// eslint-disable-next-line @typescript-eslint/no-unused-vars
export function assertUnreachable(switchParameter: never): never {
throw Error('Unreachable code violation')


type Char = 'A' | 'B' | 'C'

function doSomething(char: Char): void {
switch (char) {
case 'A':
case 'B':
// case 'C' is missing
// TS2345: Argument of type 'string' is not assignable to parameter of type 'never'.

Here there are some ideas:


Arrow function property vs method


class MyClass {
name = 'MyClass'
getName = () => {

This will use more memory, because each class instance will have its own copy of each function defined this way

Also see

Exclude methods from classes

class Folder {
name: string
isPublic: boolean

constructor(name: string, isPublic: boolean) { = name
this.isPublic = isPublic

// There are 3 ways to add an instance "method"

// Method - folder.isPrivate()
isPrivate(): boolean {
return !this.isPublic

// Field - folder.isPrivate()
isPrivate = () => {
return !this.isPublic
// We can specify the type:
isPrivate: () => boolean = () => {
return !this.isPublic

// Getter - folder.isPrivate
get isPrivate(): boolean {
return !this.isPublic

// All 3 options trigger this error:
// TS2741: Property 'isPrivate' is missing in type '{ name: string; isPublic: false; }' but
// required in type 'Folder'.
const folder: Folder = {
name: 'Documents',
isPublic: false,

// We can exclude the methods with:
type ExcludeFunctionProperties<T> = Omit<
{ [K in keyof T]-?: T[K] extends Function ? K : never }[keyof T]

// The resulting type is {name: string, isPublic: boolean} if `isPrivate` is defined
// with a method or field, but will be {name: string, isPublic: boolean, isPrivate: boolean}
// if defined with the getter (so don't use getters!).
type FolderNoFunc = ExcludeFunctionProperties<Folder>

// No error "Property 'isPrivate' is missing..." here :)
const folderNoFunc: FolderNoFunc = {
name: 'Documents',
isPublic: false,

// TS2339: Property 'isPrivate' does not exist on type 'FolderNoFunc'.

// We can use a Folder where it expects a FolderNoFunc, since a Folder has more properties:
function printFolderNoFunc(folderNoFunc: FolderNoFunc) {}
printFolderNoFunc(folder) // OK :)
// But we can't use FolderNoFunc where it expects Folder, we get the error:
// TS2345: Argument of type 'FolderNoFunc' is not assignable to parameter of type 'Folder'.
// Property 'isPrivate' is missing in type 'FolderNoFunc' but required in type 'Folder'.
function printFolder(folder: Folder) {}
printFolder(folderNoFunc) // Error :(

Type guards / type narrowing

A user-defined type guard is a function whose return type is a type predicate.

export function isLoading<T>(arg: 'loading' | T | Error): arg is 'loading' {
return arg === 'loading'

export function isSuccess<T>(arg: 'loading' | T | Error): arg is T {
return arg !== 'loading' && !(arg instanceof Error)

export function isError<T>(arg: 'loading' | T | Error): arg is Error {
return arg instanceof Error

Type narrowing in filter with type predicates → How to remove undefined values from an array → Shows usages with find too, not just filter

Say that we have a type User with optional email:

type User = {
name: string
email?: string

To filter an array of users to get only the ones that have email we can do:

type UserWithEmail = User & { email: string }

function hasEmail(user: User): user is UserWithEmail {
return !!

const emails: string[] = users
.map((user: UserWithEmail) =>

We can also do it inline without writing hasEmail:

const emails: string[] = users
.filter((user: User): user is UserWithEmail => !!
.map((user: UserWithEmail) =>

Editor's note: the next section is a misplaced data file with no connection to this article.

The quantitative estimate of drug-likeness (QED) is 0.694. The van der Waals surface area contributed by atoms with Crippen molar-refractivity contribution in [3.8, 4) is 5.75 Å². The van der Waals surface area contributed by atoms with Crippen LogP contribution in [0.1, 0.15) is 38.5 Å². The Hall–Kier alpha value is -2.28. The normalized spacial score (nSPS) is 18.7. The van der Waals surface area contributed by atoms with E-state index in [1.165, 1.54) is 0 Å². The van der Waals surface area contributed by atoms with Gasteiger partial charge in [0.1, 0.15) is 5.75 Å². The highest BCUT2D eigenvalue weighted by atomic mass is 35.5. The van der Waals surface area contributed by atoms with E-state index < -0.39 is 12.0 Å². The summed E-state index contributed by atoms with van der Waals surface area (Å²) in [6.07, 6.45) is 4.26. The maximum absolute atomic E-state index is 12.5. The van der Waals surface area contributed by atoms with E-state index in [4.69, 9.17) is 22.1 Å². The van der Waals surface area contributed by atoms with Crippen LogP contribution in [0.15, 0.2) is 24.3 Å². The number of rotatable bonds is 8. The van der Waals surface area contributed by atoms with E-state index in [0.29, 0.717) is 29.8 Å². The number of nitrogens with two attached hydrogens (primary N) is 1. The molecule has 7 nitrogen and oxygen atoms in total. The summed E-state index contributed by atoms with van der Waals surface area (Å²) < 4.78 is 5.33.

Another example using typeof:

const emails: string[] = users
.map((user) =>
(email: string | undefined): email is string => typeof email === 'string'

We can also get rid of null/undefined values from an array:

const maybeUsers: Array<User | null> = [{ name: 'John', email: 'a@b.c' }, null]

const users: User[] = maybeUsers.filter((user): user is User => !!user)

Assertion functions

export function assertUser(user: User | undefined): asserts user is User {
if (!user) {
throw new Error('User is undefined')

function doSomething(user: User | undefined) { // TS2532: Object is possibly 'undefined'.
const u: User = user // TS2322: Type 'User | undefined' is not assignable to type 'User'.
// user is now just User, not User | undefined // No error
const u: User = user // No error

Result<T, E> type

interface Loading {
kind: 'loading'

interface Success<T> {
kind: 'success'
data: T

interface Error<T> {
kind: 'error'
error: T

type Result<S, E> = Loading | Success<S> | Error<E>

type GetProductResult = Result<Product, 'network-error' | 'product-not-found'>

const assertions



Issue proposing this:

Pull request:

Improvement example in Next.js:

How TypeScript 4.9 satisfies Your Prisma Workflows:

Utility Types


A library with extra types:

Make all fields optional: Partial<User>. Example: Partial<{ email: string; password: string }> is {email?: string, password?: string}.

Make all fields required: Required<User>. Is the opposite of Partial.

Make some fields optional:

* Like the built-in [Partial]( utility,
* but it allows you to make just some of the fields optional, not all.
* From
export type Optional<T, K extends keyof T> = Pick<Partial<T>, K> & Omit<T, K>

Make some fields required:

* Like the built-in [Required]( utility,
* but it allows you to make just some of the fields required, not all.
* From
export type RequiredField<T, K extends keyof T> = T & Required<Pick<T, K>>

See alternative implementation in

Return type of an async function:

Get function argument type: Parameters. See Useful to avoid exporting a type (eg if we only need it in tests).

typescript-eslint ban-types

I prefer {} over Record<string, never> for an empty object because it triggers an error sooner.

const a: {} = {}
a.x // Error TS2339: Property 'x' does not exist on type '{}'.

const b: Record<string, never> = {}
b.x // It's just 'never' but no error is shown yet :/
b.x.y // Error TS2339: Property 'bye' does not exist on type 'never'.

To use {} suppress the rule with // eslint-disable-next-line @typescript-eslint/ban-types.